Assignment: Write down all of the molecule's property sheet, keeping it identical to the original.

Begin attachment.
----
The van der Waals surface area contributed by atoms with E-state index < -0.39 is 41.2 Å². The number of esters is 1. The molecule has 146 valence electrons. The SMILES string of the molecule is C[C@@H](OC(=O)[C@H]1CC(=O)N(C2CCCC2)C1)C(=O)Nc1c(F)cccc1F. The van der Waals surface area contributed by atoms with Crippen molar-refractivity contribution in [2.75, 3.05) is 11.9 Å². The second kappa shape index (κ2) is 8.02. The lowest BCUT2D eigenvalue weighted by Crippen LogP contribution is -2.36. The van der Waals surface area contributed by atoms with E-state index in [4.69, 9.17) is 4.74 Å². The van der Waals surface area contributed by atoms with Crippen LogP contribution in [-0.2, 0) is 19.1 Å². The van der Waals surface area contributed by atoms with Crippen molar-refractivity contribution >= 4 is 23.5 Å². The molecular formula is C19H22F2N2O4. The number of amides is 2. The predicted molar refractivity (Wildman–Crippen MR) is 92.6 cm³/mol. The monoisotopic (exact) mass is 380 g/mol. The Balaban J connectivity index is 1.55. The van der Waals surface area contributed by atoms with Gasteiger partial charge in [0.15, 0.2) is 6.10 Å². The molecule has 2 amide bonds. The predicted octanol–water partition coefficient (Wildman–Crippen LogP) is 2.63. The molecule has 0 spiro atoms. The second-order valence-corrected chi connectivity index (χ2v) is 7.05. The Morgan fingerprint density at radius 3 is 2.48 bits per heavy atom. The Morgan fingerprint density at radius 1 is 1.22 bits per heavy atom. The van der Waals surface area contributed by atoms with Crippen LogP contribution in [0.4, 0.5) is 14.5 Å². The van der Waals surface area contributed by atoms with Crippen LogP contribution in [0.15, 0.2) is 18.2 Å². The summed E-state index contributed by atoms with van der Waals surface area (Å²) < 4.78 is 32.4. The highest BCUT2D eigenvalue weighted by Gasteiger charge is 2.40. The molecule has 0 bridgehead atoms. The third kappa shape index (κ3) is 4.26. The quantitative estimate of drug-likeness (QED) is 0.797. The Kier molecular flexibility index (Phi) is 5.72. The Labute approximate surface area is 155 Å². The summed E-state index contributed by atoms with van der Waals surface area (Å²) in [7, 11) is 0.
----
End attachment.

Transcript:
The van der Waals surface area contributed by atoms with E-state index < -0.39 is 41.2 Å². The number of esters is 1. The molecule has 146 valence electrons. The SMILES string of the molecule is C[C@@H](OC(=O)[C@H]1CC(=O)N(C2CCCC2)C1)C(=O)Nc1c(F)cccc1F. The van der Waals surface area contributed by atoms with Crippen molar-refractivity contribution in [2.75, 3.05) is 11.9 Å². The second kappa shape index (κ2) is 8.02. The lowest BCUT2D eigenvalue weighted by Crippen LogP contribution is -2.36. The van der Waals surface area contributed by atoms with E-state index in [4.69, 9.17) is 4.74 Å². The van der Waals surface area contributed by atoms with Crippen LogP contribution in [-0.2, 0) is 19.1 Å². The van der Waals surface area contributed by atoms with Crippen molar-refractivity contribution >= 4 is 23.5 Å². The molecular formula is C19H22F2N2O4. The number of amides is 2. The predicted molar refractivity (Wildman–Crippen MR) is 92.6 cm³/mol. The monoisotopic (exact) mass is 380 g/mol. The Balaban J connectivity index is 1.55. The van der Waals surface area contributed by atoms with Gasteiger partial charge in [0.15, 0.2) is 6.10 Å². The molecule has 2 amide bonds. The predicted octanol–water partition coefficient (Wildman–Crippen LogP) is 2.63. The molecule has 0 spiro atoms. The second-order valence-corrected chi connectivity index (χ2v) is 7.05. The Morgan fingerprint density at radius 3 is 2.48 bits per heavy atom. The Morgan fingerprint density at radius 1 is 1.22 bits per heavy atom. The van der Waals surface area contributed by atoms with Crippen LogP contribution in [0.4, 0.5) is 14.5 Å². The van der Waals surface area contributed by atoms with Crippen LogP contribution in [0.15, 0.2) is 18.2 Å². The summed E-state index contributed by atoms with van der Waals surface area (Å²) < 4.78 is 32.4. The highest BCUT2D eigenvalue weighted by Gasteiger charge is 2.40. The molecule has 0 bridgehead atoms. The third kappa shape index (κ3) is 4.26. The quantitative estimate of drug-likeness (QED) is 0.797. The Kier molecular flexibility index (Phi) is 5.72. The Labute approximate surface area is 155 Å². The summed E-state index contributed by atoms with van der Waals surface area (Å²) in [7, 11) is 0.